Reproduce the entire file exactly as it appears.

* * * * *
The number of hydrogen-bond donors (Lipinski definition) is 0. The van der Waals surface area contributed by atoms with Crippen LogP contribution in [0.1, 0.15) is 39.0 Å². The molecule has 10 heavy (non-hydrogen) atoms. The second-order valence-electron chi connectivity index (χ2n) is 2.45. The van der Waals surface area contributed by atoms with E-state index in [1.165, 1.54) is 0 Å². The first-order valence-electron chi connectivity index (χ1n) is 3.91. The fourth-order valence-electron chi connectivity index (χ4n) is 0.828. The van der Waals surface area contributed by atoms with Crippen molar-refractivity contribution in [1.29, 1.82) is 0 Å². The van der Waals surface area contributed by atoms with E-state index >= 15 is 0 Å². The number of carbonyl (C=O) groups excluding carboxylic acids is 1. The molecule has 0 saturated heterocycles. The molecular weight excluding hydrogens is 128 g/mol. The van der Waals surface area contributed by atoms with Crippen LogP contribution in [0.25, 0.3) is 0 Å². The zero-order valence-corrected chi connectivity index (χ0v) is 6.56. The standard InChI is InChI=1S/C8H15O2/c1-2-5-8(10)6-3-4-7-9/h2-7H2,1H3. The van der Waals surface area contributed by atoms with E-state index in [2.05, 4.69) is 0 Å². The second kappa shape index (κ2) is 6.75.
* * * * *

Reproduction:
The number of hydrogen-bond donors (Lipinski definition) is 0. The van der Waals surface area contributed by atoms with Crippen LogP contribution in [0.1, 0.15) is 39.0 Å². The molecule has 10 heavy (non-hydrogen) atoms. The second-order valence-electron chi connectivity index (χ2n) is 2.45. The van der Waals surface area contributed by atoms with E-state index in [1.165, 1.54) is 0 Å². The first-order valence-electron chi connectivity index (χ1n) is 3.91. The fourth-order valence-electron chi connectivity index (χ4n) is 0.828. The van der Waals surface area contributed by atoms with Crippen molar-refractivity contribution in [1.29, 1.82) is 0 Å². The van der Waals surface area contributed by atoms with E-state index >= 15 is 0 Å². The number of carbonyl (C=O) groups excluding carboxylic acids is 1. The molecule has 0 saturated heterocycles. The molecular weight excluding hydrogens is 128 g/mol. The van der Waals surface area contributed by atoms with Crippen LogP contribution in [0.25, 0.3) is 0 Å². The zero-order valence-corrected chi connectivity index (χ0v) is 6.56. The standard InChI is InChI=1S/C8H15O2/c1-2-5-8(10)6-3-4-7-9/h2-7H2,1H3. The van der Waals surface area contributed by atoms with E-state index in [2.05, 4.69) is 0 Å². The second kappa shape index (κ2) is 6.75.